π versus τ: A modest Proposal
Ahh! The great pi vs tau debate of 2010 lives on.
Given that this blog has covered such contentious and pressing issues as the “king” of the generalized fibonacci sequences, it seems only natural that I weigh in on the defining mathematical debate of the decade.
For the lost, this is a circle:
Pi is circumference divided by diameter, and Tau is circumference divided by radius:
Some people who apparently don’t have anything better to do1 like to argue about which is the better of the two circle constants.
I hope to resolve this dispute once and for all.
But before we do that, let’s introduce our competitors:
Prominent tauists Michael Hartl, argues for the irrationality of pi in his seminal piece “The Tau Manifesto.” His principal argument goes something like this:
“When measuring angles in radians, a full circle is an ugly 2π, while it could be a clean (one) τ. This fact percolates through mathematics, depositing a 2π into various equations, and defaces our normally-elegant subject. It also makes angle measures counter-intuitive, like a quarter of a circle actually being π/2 radians.”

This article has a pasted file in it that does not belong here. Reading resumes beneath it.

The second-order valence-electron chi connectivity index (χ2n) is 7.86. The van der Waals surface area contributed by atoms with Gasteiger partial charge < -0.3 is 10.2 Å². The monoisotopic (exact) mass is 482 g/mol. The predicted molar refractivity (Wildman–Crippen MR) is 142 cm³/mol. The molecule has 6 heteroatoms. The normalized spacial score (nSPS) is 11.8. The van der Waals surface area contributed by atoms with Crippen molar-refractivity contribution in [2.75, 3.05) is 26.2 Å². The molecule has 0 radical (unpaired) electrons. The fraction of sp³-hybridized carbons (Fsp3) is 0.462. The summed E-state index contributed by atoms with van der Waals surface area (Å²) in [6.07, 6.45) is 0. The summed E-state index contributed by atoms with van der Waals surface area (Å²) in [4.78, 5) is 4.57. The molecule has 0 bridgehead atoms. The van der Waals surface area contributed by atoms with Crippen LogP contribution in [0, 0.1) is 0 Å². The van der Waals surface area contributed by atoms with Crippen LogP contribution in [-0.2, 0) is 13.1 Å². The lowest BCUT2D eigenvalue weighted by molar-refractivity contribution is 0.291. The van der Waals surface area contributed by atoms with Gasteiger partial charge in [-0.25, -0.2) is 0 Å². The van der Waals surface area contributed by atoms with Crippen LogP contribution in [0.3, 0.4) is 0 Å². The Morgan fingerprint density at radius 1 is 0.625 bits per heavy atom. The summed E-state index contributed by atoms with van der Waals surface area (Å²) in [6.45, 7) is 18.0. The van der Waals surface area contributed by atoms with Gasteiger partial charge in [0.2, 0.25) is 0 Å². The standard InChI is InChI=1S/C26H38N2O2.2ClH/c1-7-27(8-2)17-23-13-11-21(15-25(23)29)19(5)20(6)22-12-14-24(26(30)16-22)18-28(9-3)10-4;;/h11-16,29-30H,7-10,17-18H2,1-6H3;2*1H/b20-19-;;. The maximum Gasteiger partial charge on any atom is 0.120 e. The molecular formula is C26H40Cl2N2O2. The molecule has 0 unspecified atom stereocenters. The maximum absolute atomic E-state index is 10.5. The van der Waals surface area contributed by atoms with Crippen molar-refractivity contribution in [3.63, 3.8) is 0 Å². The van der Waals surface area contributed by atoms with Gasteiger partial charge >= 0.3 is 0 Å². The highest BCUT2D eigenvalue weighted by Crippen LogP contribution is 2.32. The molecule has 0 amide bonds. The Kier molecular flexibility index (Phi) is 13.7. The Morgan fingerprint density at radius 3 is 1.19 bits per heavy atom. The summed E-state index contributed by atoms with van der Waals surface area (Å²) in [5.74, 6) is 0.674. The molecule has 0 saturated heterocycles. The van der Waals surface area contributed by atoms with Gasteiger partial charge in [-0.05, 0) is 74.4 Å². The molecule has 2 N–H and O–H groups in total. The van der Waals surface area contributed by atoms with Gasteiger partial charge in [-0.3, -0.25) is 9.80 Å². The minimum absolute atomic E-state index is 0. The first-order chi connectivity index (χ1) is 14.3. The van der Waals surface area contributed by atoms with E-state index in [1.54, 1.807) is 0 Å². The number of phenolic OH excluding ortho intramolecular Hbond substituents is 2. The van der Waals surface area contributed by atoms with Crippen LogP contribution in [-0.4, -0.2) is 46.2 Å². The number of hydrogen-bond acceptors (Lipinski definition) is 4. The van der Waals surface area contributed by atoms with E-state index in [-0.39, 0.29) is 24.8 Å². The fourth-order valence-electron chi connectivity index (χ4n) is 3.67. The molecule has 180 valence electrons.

Pi supporters, on the other hand, are “very comfortable with pi, and multiplication by two.”2
So what’s to do? How can we bridge this treacherous chasm?
Fortunately, there is a solution.
Notice how I started my 53 word summary of “The Tau Manifesto”
That little bit is the key to understanding this whole dilemma. You see, we measure angles using the radius of a circle, while employing a constant defined in terms of its diameter. It’s no wonder we have a factor of two lying around everywhere: our tools of measurement themselves are off by a factor of two.
The problem, then, isn’t the usage of pi. Rather, it’s the mismatch between our unit of measurement and our choice of constant.
This suggests a rather simple compromise: use diameters instead of radii to measure angles.
The benefits of this compromise are clear:
Pi-supporters get to keep using pi, and thus can claim a technical victory.
Tau-ists get to revel in their intuitive understanding of angles.
Everyone else? Ehh. They’ll just be confused for awhile.
2Siddhartha Gadgil, seen in the pi manifesto